Title:
S-TRIAZINE-HERBICIDE-DEGRADING BACTERIA, PRODUCT FOR THE BIOREMEDIATION AND METHOD OF BIOREMEDIATION
Kind Code:
A1


Abstract:
The present invention provides a bacterial strain which is able to degrade or mineralize s-triazine compounds, such as simazine, which corresponds to Pseudomonas sp. strain MHP41, deposited under the accession number NRRL B-30908. The present invention provides a product for the bioremediation of environments contaminated with s-triazine, where the product includes a bacterial inoculum of Pseudomonas sp. strain MHP41. The present invention further provides a method for the bioremediation of environments contaminated with s-triazines, which uses this product for the bioremediation.



Inventors:
Hernandez, Marcela (Valparaiso, CL)
Morgante, Veronica (Valparaiso, CL)
Villalobos, Patricio (Valparaiso, CL)
Flores, Cecilia (Valparaiso, CL)
Gonzalez, Myriam (Valparaiso, CL)
Seeger, Michael (Valparaiso, CL)
Application Number:
12/166961
Publication Date:
01/15/2009
Filing Date:
07/02/2008
Assignee:
UNIVERSIDAD TECNICA FEDERICO SANTA MARIA (Valparaiso, CL)
Primary Class:
Other Classes:
435/262.5
International Classes:
A62D3/02; C12N1/20
View Patent Images:



Foreign References:
WO2003025627A22003-03-27
Primary Examiner:
WARE, DEBORAH K
Attorney, Agent or Firm:
MERCHANT & GOULD P.C. (MINNEAPOLIS, MN, US)
Claims:
1. A bacterial strain able to degrade or mineralize s-triazines, corresponding to Pseudomonas sp. MHP41, deposited under the access number NRRL B-30908 on Mar. 17, 2006.

2. A product for the bioremediation of s-triazine-contaminated environments, including a bacterial inoculum of Pseudomonas sp. strain MHP41 (NRRL B-30908), according to claim 1, and a culture medium, a buffer solution or sodium alginate.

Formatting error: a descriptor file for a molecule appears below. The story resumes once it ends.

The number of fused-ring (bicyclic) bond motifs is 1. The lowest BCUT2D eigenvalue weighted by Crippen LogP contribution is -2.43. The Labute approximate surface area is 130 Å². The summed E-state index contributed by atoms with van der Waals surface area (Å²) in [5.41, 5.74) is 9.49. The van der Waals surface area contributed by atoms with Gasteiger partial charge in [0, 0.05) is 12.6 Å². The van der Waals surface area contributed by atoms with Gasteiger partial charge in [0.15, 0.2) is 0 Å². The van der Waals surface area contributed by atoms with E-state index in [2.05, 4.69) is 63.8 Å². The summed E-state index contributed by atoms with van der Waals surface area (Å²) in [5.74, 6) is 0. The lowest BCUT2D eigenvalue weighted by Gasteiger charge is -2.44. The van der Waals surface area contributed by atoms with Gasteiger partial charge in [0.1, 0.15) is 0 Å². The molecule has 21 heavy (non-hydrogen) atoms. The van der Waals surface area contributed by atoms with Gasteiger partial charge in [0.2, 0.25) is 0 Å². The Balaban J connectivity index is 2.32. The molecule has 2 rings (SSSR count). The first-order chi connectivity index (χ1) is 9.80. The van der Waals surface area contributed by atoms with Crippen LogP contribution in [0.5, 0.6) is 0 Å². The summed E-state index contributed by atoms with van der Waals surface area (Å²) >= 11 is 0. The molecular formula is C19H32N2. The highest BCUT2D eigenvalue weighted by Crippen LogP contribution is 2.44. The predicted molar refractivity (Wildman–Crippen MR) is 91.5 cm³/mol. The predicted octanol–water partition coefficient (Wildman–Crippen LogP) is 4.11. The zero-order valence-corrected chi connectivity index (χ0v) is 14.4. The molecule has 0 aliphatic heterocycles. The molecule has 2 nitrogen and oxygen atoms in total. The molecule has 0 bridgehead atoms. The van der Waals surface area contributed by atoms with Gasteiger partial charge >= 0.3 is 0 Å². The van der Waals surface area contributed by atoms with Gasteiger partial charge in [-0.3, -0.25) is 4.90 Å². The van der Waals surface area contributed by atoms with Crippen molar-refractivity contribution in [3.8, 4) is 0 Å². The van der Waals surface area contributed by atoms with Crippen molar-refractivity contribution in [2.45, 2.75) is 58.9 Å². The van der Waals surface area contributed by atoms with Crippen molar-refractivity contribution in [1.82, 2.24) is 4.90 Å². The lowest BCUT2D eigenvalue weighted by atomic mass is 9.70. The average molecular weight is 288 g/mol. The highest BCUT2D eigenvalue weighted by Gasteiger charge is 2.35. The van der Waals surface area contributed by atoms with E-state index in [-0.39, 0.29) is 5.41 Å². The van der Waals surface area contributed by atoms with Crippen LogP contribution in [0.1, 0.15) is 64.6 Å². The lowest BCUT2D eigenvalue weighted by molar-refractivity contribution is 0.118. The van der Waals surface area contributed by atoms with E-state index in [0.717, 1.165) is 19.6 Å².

3. The product for the bioremediation according to claim 2, wherein the inoculum contains Pseudomonas sp. strain MHP41 (NRRL B-30908) from 1×103 UFC/ml to about 1×1015 UFC/ml of culture medium or buffer solution or from 1×105UFC/g to 1×1012 UFC/g of sodium alginate.

4. The product for the bioremediation according to claim 2, including a bacterial inoculum of lyophilized cells of Pseudomonas sp. strain MHP41 (NRRL B-30908) in a sterile complex protective medium.

5. The product for the bioremediation according to claim 2, including an inoculum of immobilized cells of Pseudomonas sp. strain MHP41 (NRRL B-30908) in sodium alginate.

6. A method for the bioremediation of s-triazine-contaminated environment, comprising the steps of: a) adding the product according to claim 2, to the environment contaminated with s-triazines, and b) incubating the product, in the environment for a period of time sufficient to permit the complete degradation of the s-triazine compound in the environment, wherein the period of time ranges from at least 1 week to about 12 months.

7. A method for the bioremediation of s-triazine-contaminated environments according to claim 6, wherein the period of time ranges from 1 week to 4 weeks.

8. A method for the bioremediation of s-triazine-contaminated environments according to claim 6, wherein the concentration of Pseudomonas sp. strain MHP41 (NRRL B-30908) ranges from about 1×102 CFU/g of soil to about 1×1012 CFU/g of soil.

9. A method for the bioremediation of s-triazine-contaminated environments according to claim 6, wherein the s-triazine in the contaminated environment is selected from the group consisting of simazine, hydroxysimazine, deethylhydroxysimazine, atrazine, hydroxyatrazine, deethylatrazine, deethylhydroxyatrazine, deisopropylatrazine, fluoroatrazine, propazine, terbutylazine, cyanuric acid and cyanazine.

10. A method according to claim 9, wherein the s-triazine is a molecule that contain a chlorine atom.

11. A method according to claim 10, wherein said s-triazine is simazine.

12. A method according to claim 10, wherein said s-triazine is atrazine.

Description:

The present invention relates to a bacterial strain that has the ability to degrade s-triazine herbicides, a product that contains this microorganism and an application method of said product for bioremediation of s-triazine-contaminated environments.

BACKGROUND OF THE INVENTION